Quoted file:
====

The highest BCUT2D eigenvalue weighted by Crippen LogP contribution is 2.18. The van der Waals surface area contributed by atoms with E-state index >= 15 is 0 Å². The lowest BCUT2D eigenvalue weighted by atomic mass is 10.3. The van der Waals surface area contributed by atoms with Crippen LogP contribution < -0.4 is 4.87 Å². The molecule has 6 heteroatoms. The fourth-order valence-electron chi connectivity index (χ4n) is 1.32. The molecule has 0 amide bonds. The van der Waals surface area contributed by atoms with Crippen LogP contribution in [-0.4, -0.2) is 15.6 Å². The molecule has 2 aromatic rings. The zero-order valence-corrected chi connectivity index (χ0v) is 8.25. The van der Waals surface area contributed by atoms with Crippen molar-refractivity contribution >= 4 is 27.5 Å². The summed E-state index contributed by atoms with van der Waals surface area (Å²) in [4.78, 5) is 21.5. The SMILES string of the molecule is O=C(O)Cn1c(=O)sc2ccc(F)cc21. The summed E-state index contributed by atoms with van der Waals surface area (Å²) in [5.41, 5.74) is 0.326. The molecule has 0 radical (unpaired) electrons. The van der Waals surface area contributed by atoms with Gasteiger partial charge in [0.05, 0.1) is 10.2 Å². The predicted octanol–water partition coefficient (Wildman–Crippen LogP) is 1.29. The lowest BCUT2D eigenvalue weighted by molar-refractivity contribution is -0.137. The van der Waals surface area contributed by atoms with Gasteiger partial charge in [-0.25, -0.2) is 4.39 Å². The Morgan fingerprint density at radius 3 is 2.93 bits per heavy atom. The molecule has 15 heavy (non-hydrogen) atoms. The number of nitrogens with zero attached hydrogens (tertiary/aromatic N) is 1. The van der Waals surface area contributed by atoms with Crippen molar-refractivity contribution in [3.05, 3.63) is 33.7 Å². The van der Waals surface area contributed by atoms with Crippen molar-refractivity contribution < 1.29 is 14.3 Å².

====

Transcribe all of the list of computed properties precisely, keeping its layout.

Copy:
The highest BCUT2D eigenvalue weighted by Crippen LogP contribution is 2.18. The van der Waals surface area contributed by atoms with E-state index >= 15 is 0 Å². The lowest BCUT2D eigenvalue weighted by atomic mass is 10.3. The van der Waals surface area contributed by atoms with Crippen LogP contribution < -0.4 is 4.87 Å². The molecule has 6 heteroatoms. The fourth-order valence-electron chi connectivity index (χ4n) is 1.32. The molecule has 0 amide bonds. The van der Waals surface area contributed by atoms with Crippen LogP contribution in [-0.4, -0.2) is 15.6 Å². The molecule has 2 aromatic rings. The zero-order valence-corrected chi connectivity index (χ0v) is 8.25. The van der Waals surface area contributed by atoms with Crippen molar-refractivity contribution >= 4 is 27.5 Å². The summed E-state index contributed by atoms with van der Waals surface area (Å²) in [4.78, 5) is 21.5. The SMILES string of the molecule is O=C(O)Cn1c(=O)sc2ccc(F)cc21. The summed E-state index contributed by atoms with van der Waals surface area (Å²) in [5.41, 5.74) is 0.326. The molecule has 0 radical (unpaired) electrons. The van der Waals surface area contributed by atoms with Gasteiger partial charge in [0.05, 0.1) is 10.2 Å². The predicted octanol–water partition coefficient (Wildman–Crippen LogP) is 1.29. The lowest BCUT2D eigenvalue weighted by molar-refractivity contribution is -0.137. The van der Waals surface area contributed by atoms with Gasteiger partial charge in [-0.25, -0.2) is 4.39 Å². The Morgan fingerprint density at radius 3 is 2.93 bits per heavy atom. The molecule has 15 heavy (non-hydrogen) atoms. The number of nitrogens with zero attached hydrogens (tertiary/aromatic N) is 1. The van der Waals surface area contributed by atoms with Crippen molar-refractivity contribution in [3.05, 3.63) is 33.7 Å². The van der Waals surface area contributed by atoms with Crippen molar-refractivity contribution < 1.29 is 14.3 Å².